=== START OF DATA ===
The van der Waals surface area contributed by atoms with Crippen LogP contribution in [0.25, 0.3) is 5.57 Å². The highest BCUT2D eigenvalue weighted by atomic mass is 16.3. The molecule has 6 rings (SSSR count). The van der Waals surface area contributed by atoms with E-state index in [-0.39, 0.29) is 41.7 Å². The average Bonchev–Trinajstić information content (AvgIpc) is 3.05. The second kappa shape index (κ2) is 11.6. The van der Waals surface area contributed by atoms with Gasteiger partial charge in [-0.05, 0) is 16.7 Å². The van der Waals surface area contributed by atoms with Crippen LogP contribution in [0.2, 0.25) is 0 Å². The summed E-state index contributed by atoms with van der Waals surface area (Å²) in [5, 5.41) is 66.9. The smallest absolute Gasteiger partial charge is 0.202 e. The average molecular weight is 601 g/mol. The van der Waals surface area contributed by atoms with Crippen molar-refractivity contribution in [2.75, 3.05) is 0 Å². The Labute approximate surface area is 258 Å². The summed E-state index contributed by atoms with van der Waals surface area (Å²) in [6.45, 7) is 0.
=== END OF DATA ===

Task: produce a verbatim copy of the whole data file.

The van der Waals surface area contributed by atoms with Crippen LogP contribution in [0.25, 0.3) is 5.57 Å². The highest BCUT2D eigenvalue weighted by atomic mass is 16.3. The molecule has 6 rings (SSSR count). The van der Waals surface area contributed by atoms with E-state index in [-0.39, 0.29) is 41.7 Å². The average Bonchev–Trinajstić information content (AvgIpc) is 3.05. The second kappa shape index (κ2) is 11.6. The van der Waals surface area contributed by atoms with Gasteiger partial charge in [-0.05, 0) is 16.7 Å². The van der Waals surface area contributed by atoms with Crippen LogP contribution in [0.2, 0.25) is 0 Å². The summed E-state index contributed by atoms with van der Waals surface area (Å²) in [5, 5.41) is 66.9. The smallest absolute Gasteiger partial charge is 0.202 e. The average molecular weight is 601 g/mol. The van der Waals surface area contributed by atoms with Crippen molar-refractivity contribution in [2.75, 3.05) is 0 Å². The Labute approximate surface area is 258 Å². The summed E-state index contributed by atoms with van der Waals surface area (Å²) in [6.45, 7) is 0.